At The Toledo Botanical Garden
5403 Elmer Drive
Toledo, Ohio 43615
Open May through October
Saturdays and Sundays 1 – 4 pm
The worlds largest collection of antique lithophanes with a collection of over 2300 pieces. The collection was amassed by Laurel Blair, a Toledo resident, Realtor, investor and art collector. Prior to his death in 1993, he donated his collection to the City of Toledo. A significant portion of the collection is on display.
Free tours given by volunteer docents are available during scheduled open hours. Private tours are also available ($5.00 per person, minimum of $50.00), firstname.lastname@example.org.
|What Is a Lithophane|
The Greek origin of the work means "light in stone" or to "appear in
How beautifully this describes these porcelain castings which, in ambient light, seem only to be bumpy surfaces forming a vague picture "and there is really nothing to see" as Mr. Blair always said. But, when the ambient light is extinguished and the lithophane is backlit, a beautiful, three-dimensional picture appears in incredible depth and detail.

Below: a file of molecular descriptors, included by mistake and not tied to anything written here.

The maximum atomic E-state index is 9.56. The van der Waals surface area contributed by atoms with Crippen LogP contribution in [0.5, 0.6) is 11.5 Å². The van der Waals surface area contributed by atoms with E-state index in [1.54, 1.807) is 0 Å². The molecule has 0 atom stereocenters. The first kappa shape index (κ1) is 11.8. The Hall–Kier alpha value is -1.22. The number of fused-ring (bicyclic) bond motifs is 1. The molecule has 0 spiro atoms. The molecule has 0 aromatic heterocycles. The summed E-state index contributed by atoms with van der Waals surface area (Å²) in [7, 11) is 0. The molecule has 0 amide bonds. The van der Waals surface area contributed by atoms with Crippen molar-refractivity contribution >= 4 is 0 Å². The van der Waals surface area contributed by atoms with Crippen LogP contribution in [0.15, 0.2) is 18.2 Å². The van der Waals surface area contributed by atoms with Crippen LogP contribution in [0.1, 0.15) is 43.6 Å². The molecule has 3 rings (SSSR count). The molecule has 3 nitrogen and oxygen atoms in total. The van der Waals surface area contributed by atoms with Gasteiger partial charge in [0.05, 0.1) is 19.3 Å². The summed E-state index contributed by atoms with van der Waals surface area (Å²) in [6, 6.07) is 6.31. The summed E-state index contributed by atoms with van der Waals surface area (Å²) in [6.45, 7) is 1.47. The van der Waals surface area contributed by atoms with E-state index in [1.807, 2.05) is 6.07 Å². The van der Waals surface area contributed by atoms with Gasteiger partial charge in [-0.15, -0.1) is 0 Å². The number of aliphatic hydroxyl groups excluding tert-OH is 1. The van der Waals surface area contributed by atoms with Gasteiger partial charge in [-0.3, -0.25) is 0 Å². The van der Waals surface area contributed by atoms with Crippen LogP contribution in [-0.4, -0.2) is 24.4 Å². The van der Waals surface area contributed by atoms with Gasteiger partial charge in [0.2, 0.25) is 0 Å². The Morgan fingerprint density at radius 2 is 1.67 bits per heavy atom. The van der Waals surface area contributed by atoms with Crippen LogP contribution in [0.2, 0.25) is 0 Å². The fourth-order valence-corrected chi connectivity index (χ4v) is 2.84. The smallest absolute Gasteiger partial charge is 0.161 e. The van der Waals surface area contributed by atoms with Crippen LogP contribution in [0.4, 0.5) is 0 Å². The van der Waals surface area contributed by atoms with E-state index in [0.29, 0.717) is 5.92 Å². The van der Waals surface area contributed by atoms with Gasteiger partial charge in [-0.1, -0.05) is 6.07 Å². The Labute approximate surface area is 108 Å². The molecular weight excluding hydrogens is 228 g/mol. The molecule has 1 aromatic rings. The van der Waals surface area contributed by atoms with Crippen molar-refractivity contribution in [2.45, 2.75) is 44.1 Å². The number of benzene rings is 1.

Popular in Europe in the mid-19th Century, lithophanes began their life as a thin sheet of beeswax. Artisans carved the pictures in the wax, a plaster-of-Paris mold was made from the wax carving and the porcelain slip was poured in this mold to dry. Removed from the mold, the porcelain was then fired. Where the picture is the lightest, the porcelain is very thin, and where it is darkest, the porcelain is very thick.
They functioned as candle shields, night lights, lampshades, fire screens, veilleuse-théières (tea warmers) and were hung in windows to catch the light.
The Blair Museum of Lithophanes has the largest collection of these unique porcelain pictures in the world. They offer a wide variety of subjects, reproductions of famous religious art, nature, land and seascapes, historic figures and architecture, and scenes of everyday life. Some are humorous, some are awe-inspiring, all are delightful.